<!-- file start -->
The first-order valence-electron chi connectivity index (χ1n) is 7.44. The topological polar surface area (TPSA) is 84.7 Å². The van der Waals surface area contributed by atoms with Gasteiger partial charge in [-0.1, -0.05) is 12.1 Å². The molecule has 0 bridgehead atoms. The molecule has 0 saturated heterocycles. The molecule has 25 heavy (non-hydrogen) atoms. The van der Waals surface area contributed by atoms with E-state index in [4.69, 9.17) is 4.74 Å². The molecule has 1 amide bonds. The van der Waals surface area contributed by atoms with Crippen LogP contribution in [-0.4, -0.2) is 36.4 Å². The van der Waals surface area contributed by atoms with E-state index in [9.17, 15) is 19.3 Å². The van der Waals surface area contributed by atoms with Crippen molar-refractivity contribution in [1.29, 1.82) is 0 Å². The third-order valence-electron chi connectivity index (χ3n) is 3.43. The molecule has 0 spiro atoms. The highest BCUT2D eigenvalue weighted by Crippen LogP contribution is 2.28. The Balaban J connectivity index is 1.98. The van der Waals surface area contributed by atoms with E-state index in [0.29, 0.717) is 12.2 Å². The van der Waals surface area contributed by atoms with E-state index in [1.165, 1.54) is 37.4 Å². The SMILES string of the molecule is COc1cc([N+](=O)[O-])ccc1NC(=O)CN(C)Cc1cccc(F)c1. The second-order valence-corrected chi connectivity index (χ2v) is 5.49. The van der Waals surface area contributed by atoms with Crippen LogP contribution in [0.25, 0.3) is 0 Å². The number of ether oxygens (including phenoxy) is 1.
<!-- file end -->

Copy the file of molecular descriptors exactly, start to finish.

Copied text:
The first-order valence-electron chi connectivity index (χ1n) is 7.44. The topological polar surface area (TPSA) is 84.7 Å². The van der Waals surface area contributed by atoms with Gasteiger partial charge in [-0.1, -0.05) is 12.1 Å². The molecule has 0 bridgehead atoms. The molecule has 0 saturated heterocycles. The molecule has 25 heavy (non-hydrogen) atoms. The van der Waals surface area contributed by atoms with E-state index in [4.69, 9.17) is 4.74 Å². The molecule has 1 amide bonds. The van der Waals surface area contributed by atoms with Crippen LogP contribution in [-0.4, -0.2) is 36.4 Å². The van der Waals surface area contributed by atoms with E-state index in [9.17, 15) is 19.3 Å². The van der Waals surface area contributed by atoms with Crippen molar-refractivity contribution in [1.29, 1.82) is 0 Å². The third-order valence-electron chi connectivity index (χ3n) is 3.43. The molecule has 0 spiro atoms. The highest BCUT2D eigenvalue weighted by Crippen LogP contribution is 2.28. The Balaban J connectivity index is 1.98. The van der Waals surface area contributed by atoms with E-state index in [0.29, 0.717) is 12.2 Å². The van der Waals surface area contributed by atoms with E-state index in [1.165, 1.54) is 37.4 Å². The SMILES string of the molecule is COc1cc([N+](=O)[O-])ccc1NC(=O)CN(C)Cc1cccc(F)c1. The second-order valence-corrected chi connectivity index (χ2v) is 5.49. The van der Waals surface area contributed by atoms with Crippen LogP contribution in [0.25, 0.3) is 0 Å². The number of ether oxygens (including phenoxy) is 1.